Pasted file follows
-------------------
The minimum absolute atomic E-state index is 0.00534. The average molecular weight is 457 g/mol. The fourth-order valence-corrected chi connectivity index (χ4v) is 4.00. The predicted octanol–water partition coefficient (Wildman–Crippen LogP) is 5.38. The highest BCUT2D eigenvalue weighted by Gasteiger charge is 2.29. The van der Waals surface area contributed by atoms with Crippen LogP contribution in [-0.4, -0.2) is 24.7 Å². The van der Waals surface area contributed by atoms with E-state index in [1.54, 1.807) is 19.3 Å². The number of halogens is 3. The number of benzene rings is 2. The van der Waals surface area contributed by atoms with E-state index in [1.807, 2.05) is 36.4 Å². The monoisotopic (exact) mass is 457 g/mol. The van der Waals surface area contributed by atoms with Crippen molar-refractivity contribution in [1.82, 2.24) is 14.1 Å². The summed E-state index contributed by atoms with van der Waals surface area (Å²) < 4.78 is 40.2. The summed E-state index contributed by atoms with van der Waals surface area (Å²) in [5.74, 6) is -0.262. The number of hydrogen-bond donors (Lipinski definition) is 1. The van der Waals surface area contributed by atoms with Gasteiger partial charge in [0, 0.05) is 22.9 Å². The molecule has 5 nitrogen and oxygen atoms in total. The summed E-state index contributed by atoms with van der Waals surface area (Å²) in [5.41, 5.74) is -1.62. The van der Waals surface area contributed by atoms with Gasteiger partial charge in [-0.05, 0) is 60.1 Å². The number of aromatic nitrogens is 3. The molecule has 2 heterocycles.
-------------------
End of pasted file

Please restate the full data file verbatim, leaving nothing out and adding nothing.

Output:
The minimum absolute atomic E-state index is 0.00534. The average molecular weight is 457 g/mol. The fourth-order valence-corrected chi connectivity index (χ4v) is 4.00. The predicted octanol–water partition coefficient (Wildman–Crippen LogP) is 5.38. The highest BCUT2D eigenvalue weighted by Gasteiger charge is 2.29. The van der Waals surface area contributed by atoms with Crippen LogP contribution in [-0.4, -0.2) is 24.7 Å². The van der Waals surface area contributed by atoms with E-state index in [1.54, 1.807) is 19.3 Å². The number of halogens is 3. The number of benzene rings is 2. The van der Waals surface area contributed by atoms with E-state index in [1.807, 2.05) is 36.4 Å². The monoisotopic (exact) mass is 457 g/mol. The van der Waals surface area contributed by atoms with Crippen molar-refractivity contribution in [1.82, 2.24) is 14.1 Å². The summed E-state index contributed by atoms with van der Waals surface area (Å²) < 4.78 is 40.2. The summed E-state index contributed by atoms with van der Waals surface area (Å²) in [5.74, 6) is -0.262. The number of hydrogen-bond donors (Lipinski definition) is 1. The van der Waals surface area contributed by atoms with Gasteiger partial charge in [0, 0.05) is 22.9 Å². The molecule has 5 nitrogen and oxygen atoms in total. The summed E-state index contributed by atoms with van der Waals surface area (Å²) in [5.41, 5.74) is -1.62. The van der Waals surface area contributed by atoms with Gasteiger partial charge in [-0.05, 0) is 60.1 Å². The number of aromatic nitrogens is 3. The molecule has 2 heterocycles.